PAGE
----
In the volume Speak, Memory (1969),1 the autobiographical recollections of the novelist Vladimir Nabokov are presented, saturated with the history and qualities of the famous writer’s life and times. In his choice of a brusque and unforgettable title Nabokov announces both an arresting purpose and a key metaphor for his undertaking. In this article ‘Speak, Culture’, I wish to suggest in a similar decisive fashion, a rationale and an approach for another project – the effective integration of culture into planning. This is long overdue, for lamentably, while culture is embedded in geographies, societies and histories, its voice is weak in planning. In fact culture rarely seems to speak meaningfully in planning at all. Although the reasons for this are numerous, perhaps the most fundamental is the fact that the power of culture as an organising concept has only lately begun to be perceived, or utilised. And then, by its very nature, culture appears to resist a rigorous and ethical integration into planning. Examples of the systematic and foundational inclusion of culture in urban and regional planning are in short supply all around the globe. What familiarity with culture there is, tends to lie more with its limited and often opportunistic inclusion in strategic planning and specific planning sectors, such as tourism, heritage, and marketing. This inclusion reflects quite directly a broader, emerging picture – that of culturalisation. This is the complex pattern of an era ‘in which economic and organisational life has become increasingly “culturalised”’.2 The reason for this is the fact that under modern capitalism, cultural production is ‘increasingly commodified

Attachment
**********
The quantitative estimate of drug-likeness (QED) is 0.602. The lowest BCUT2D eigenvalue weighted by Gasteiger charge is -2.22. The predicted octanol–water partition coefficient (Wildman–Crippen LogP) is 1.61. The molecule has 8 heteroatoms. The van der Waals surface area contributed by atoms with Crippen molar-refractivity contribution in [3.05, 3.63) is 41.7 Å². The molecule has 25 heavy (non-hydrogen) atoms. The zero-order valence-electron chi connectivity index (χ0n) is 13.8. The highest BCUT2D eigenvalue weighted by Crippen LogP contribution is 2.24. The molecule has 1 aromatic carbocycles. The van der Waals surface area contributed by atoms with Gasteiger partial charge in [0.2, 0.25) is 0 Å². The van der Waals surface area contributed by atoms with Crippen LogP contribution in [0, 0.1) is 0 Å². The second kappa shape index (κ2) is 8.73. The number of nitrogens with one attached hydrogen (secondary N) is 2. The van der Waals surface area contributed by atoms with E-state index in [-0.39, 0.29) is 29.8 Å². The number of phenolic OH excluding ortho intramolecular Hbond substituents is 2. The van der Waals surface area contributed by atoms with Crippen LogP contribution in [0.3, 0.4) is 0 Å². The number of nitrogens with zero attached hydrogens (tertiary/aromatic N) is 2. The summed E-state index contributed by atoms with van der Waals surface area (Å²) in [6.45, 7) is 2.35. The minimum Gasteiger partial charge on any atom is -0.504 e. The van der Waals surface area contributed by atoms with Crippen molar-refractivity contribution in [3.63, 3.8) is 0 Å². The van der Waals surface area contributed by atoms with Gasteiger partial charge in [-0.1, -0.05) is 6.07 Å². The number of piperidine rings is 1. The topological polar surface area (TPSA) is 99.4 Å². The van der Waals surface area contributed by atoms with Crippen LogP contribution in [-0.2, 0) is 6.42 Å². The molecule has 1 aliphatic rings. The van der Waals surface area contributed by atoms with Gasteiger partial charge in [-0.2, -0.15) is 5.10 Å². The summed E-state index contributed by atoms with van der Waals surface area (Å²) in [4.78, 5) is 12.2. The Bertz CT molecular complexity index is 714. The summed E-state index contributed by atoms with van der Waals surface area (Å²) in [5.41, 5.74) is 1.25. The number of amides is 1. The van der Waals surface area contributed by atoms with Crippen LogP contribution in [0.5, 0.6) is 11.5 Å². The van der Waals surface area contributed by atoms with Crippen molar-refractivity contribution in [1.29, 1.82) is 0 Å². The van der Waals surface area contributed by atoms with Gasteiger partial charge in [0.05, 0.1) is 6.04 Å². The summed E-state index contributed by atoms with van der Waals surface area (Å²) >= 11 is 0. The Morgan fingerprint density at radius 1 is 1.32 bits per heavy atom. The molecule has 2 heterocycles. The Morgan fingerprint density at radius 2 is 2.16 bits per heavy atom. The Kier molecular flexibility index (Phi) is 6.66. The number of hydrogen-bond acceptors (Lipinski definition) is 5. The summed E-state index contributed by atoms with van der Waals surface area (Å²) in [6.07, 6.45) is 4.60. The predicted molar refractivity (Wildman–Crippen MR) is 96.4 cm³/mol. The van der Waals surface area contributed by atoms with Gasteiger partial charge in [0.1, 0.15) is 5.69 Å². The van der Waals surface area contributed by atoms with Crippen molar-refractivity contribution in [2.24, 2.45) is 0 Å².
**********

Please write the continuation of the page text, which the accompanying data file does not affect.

This is particularly manifest in the growth of the cultural economy, encompassing for example advertising, marketing, the arts, and the media. In the field of the arts as Evans notes culturalisation can include cultural planning and planning for the arts, particularly in terms of ‘the growing attention paid to the cultural economy and the commodification of the arts as urban cultural assets’.4 Broader planning follows this trend especially in sectors such as development, tourism and heritage, where cultural forms and cultural content are increasingly incorporated in planning and commodified in the process.